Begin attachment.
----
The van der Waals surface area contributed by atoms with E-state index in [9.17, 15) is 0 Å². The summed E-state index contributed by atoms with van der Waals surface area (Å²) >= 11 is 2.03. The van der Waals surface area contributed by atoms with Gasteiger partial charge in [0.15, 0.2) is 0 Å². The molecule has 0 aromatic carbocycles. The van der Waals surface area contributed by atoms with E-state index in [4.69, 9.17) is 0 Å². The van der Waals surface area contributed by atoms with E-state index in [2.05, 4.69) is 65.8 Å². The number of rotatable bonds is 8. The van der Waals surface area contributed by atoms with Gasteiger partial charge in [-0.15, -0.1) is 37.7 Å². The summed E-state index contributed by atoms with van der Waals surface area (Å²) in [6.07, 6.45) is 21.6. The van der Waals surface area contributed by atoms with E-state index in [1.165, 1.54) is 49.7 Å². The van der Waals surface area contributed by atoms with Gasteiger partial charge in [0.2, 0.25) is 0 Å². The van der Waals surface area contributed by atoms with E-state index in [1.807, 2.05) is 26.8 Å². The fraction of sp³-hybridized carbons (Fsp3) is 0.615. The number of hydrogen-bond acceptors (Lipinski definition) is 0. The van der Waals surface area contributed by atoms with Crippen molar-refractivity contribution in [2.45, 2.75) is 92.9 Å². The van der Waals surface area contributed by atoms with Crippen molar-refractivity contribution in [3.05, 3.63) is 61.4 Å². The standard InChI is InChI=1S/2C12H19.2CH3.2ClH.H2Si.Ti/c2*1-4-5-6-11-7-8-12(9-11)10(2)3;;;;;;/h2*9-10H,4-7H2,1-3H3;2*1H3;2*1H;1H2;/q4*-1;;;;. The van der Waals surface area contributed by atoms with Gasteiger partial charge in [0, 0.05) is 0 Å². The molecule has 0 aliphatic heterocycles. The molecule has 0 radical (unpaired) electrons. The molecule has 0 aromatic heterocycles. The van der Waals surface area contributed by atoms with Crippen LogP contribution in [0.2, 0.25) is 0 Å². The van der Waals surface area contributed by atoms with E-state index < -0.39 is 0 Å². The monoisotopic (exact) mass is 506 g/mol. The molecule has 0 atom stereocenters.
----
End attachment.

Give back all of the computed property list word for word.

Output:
The van der Waals surface area contributed by atoms with E-state index in [9.17, 15) is 0 Å². The summed E-state index contributed by atoms with van der Waals surface area (Å²) >= 11 is 2.03. The van der Waals surface area contributed by atoms with Gasteiger partial charge in [0.15, 0.2) is 0 Å². The molecule has 0 aromatic carbocycles. The van der Waals surface area contributed by atoms with E-state index in [4.69, 9.17) is 0 Å². The van der Waals surface area contributed by atoms with E-state index in [2.05, 4.69) is 65.8 Å². The number of rotatable bonds is 8. The van der Waals surface area contributed by atoms with Gasteiger partial charge in [-0.15, -0.1) is 37.7 Å². The summed E-state index contributed by atoms with van der Waals surface area (Å²) in [6.07, 6.45) is 21.6. The van der Waals surface area contributed by atoms with E-state index in [1.165, 1.54) is 49.7 Å². The van der Waals surface area contributed by atoms with Gasteiger partial charge in [0.2, 0.25) is 0 Å². The van der Waals surface area contributed by atoms with E-state index in [1.807, 2.05) is 26.8 Å². The fraction of sp³-hybridized carbons (Fsp3) is 0.615. The number of hydrogen-bond acceptors (Lipinski definition) is 0. The van der Waals surface area contributed by atoms with Crippen molar-refractivity contribution in [2.45, 2.75) is 92.9 Å². The van der Waals surface area contributed by atoms with Crippen molar-refractivity contribution in [3.05, 3.63) is 61.4 Å². The standard InChI is InChI=1S/2C12H19.2CH3.2ClH.H2Si.Ti/c2*1-4-5-6-11-7-8-12(9-11)10(2)3;;;;;;/h2*9-10H,4-7H2,1-3H3;2*1H3;2*1H;1H2;/q4*-1;;;;. The van der Waals surface area contributed by atoms with Gasteiger partial charge in [0, 0.05) is 0 Å². The molecule has 0 aliphatic heterocycles. The molecule has 0 radical (unpaired) electrons. The molecule has 0 aromatic heterocycles. The van der Waals surface area contributed by atoms with Crippen LogP contribution in [0.2, 0.25) is 0 Å². The van der Waals surface area contributed by atoms with E-state index < -0.39 is 0 Å². The monoisotopic (exact) mass is 506 g/mol. The molecule has 0 atom stereocenters.